Anonymity rules on the internet are not universal and are dependent on the opinion of the service providers who run the servers. The international scope of the internet means that what is illegal in one country may not be so everywhere.
In a document written by L. Detweiler, he details rules that must be followed to deter legislators from intervening with anonymity on the internet.
- For Operators: "Document thoroughly acceptable and unacceptable uses in an introductory file that is sent to new users. Have a coherent and consistent policy and stick to it. State clearly what logging and monitoring is occuring. Formulate a plan for problematic ethical situations and anticipate potentially intense moral quandaries and dilemmas. Take precautions to ensure the security of the server from physical and network-based attacks and infiltrations. Require a vote either to allow or disallow anonymous posts on individual newsgroups."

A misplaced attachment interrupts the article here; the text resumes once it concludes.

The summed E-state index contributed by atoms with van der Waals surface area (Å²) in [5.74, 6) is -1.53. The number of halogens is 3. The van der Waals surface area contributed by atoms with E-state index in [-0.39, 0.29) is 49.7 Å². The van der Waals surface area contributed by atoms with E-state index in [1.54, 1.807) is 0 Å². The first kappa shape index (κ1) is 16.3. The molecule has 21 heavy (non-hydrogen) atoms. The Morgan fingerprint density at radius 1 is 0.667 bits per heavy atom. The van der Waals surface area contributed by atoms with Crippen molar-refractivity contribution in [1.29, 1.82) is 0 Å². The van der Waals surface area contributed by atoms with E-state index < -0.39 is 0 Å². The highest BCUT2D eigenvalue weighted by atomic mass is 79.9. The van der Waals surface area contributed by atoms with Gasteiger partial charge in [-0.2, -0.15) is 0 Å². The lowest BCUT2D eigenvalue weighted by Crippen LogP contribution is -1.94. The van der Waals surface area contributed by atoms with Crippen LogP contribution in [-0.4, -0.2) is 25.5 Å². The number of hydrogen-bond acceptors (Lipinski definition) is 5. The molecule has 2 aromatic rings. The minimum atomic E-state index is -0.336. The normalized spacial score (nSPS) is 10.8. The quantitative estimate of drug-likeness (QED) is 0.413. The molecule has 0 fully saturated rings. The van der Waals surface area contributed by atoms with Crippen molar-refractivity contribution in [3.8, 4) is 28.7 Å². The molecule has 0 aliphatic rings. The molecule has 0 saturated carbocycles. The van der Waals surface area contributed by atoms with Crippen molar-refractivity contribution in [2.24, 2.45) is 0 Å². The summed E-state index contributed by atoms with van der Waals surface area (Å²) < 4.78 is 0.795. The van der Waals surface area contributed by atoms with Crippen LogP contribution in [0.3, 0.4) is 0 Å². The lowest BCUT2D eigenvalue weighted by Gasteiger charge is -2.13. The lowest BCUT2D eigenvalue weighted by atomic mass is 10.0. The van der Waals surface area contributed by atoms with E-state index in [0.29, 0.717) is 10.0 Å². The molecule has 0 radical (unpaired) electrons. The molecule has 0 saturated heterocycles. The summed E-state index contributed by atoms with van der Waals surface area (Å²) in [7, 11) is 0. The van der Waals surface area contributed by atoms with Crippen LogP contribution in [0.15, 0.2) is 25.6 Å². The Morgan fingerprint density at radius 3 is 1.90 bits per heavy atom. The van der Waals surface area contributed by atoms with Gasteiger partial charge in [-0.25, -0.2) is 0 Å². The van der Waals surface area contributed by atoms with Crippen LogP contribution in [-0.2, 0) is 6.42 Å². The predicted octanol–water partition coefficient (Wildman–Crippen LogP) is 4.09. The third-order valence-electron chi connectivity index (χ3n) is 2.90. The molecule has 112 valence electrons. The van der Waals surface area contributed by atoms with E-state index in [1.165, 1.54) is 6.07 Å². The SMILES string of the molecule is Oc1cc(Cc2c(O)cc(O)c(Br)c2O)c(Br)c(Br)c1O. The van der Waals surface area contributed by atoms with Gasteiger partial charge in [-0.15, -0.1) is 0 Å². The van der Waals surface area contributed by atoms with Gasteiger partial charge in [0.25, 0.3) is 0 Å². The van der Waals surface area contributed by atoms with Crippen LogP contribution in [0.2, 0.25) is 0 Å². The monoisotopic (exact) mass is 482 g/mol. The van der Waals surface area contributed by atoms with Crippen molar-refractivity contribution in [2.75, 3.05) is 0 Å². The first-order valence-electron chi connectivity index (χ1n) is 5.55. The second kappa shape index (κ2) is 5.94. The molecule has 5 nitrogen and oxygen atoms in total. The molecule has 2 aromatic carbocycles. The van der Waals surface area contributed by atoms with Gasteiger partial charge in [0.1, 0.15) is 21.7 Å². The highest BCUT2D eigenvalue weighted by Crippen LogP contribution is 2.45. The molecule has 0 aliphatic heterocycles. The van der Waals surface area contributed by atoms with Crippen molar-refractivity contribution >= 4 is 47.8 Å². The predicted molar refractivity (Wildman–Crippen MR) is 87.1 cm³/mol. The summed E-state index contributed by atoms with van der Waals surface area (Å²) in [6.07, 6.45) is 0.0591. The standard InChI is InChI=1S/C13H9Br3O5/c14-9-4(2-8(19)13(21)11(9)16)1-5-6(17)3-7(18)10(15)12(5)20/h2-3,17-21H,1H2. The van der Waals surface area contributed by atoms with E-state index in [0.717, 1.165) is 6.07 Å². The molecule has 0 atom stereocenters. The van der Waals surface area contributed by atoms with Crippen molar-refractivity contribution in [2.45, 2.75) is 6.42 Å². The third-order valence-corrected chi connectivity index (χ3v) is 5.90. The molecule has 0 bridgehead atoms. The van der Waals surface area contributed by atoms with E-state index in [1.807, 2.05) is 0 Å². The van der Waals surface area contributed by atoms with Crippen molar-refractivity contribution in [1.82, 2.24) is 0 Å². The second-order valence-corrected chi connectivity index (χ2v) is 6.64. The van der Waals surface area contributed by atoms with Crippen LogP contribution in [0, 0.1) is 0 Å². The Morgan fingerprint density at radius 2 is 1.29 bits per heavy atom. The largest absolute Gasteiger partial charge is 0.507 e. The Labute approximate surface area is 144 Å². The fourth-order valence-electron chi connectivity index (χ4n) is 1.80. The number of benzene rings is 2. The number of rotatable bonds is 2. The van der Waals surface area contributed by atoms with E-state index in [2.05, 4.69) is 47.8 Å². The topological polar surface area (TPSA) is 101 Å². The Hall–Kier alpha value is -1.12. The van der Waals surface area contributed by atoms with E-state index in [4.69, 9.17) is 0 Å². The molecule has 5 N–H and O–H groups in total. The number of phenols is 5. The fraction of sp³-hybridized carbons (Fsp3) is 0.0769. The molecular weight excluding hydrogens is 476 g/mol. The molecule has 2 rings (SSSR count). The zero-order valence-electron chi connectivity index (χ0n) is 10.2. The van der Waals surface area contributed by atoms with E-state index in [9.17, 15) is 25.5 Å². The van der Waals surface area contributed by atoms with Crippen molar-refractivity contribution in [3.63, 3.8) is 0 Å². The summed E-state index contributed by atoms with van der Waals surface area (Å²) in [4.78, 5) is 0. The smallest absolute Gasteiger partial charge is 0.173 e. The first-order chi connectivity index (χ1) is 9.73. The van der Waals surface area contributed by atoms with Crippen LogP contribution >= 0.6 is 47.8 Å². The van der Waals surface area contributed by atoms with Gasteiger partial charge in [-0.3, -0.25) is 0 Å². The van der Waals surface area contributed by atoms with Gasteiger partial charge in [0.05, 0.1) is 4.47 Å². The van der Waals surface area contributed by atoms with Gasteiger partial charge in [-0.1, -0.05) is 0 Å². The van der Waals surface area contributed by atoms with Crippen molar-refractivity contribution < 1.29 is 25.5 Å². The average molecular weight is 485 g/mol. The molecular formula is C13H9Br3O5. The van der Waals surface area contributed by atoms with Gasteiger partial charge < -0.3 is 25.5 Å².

- For Users: "Use anonymity only if you have to. Frivolous uses weaken the seriousness and usefulness of the capability for others. Do not use anonymity to provoke, harass, or threaten others. Be aware of the policies of the anonymous site and respect them. Be prepared to forfeit your anonymity if you abuse the privilege."
The internet is a place where people can express themselves without fear of censorship, but it's not always easy to tell the difference between what should be expressed and what shouldn't. The freedom comes with its own set of problems that are just as unique as any other part in today's society. The U.S Constitution makes the statement, "Congress shall make no law...abridging freedom of speech," in order to allow for free expression, even if it is unpopular or controversial. In today's society many people are against this and believe that censorship should be used instead because they feel unsafe around opposing views. The advantages of free speech outweigh the disadvantages.
The internet is a global network, and it's impossible to regulate the web without international cooperation. It may be naive of us to hope for an unregulated future, but we can at least work together on national legislation that protects anonymity online with guidelines that apply across all countries.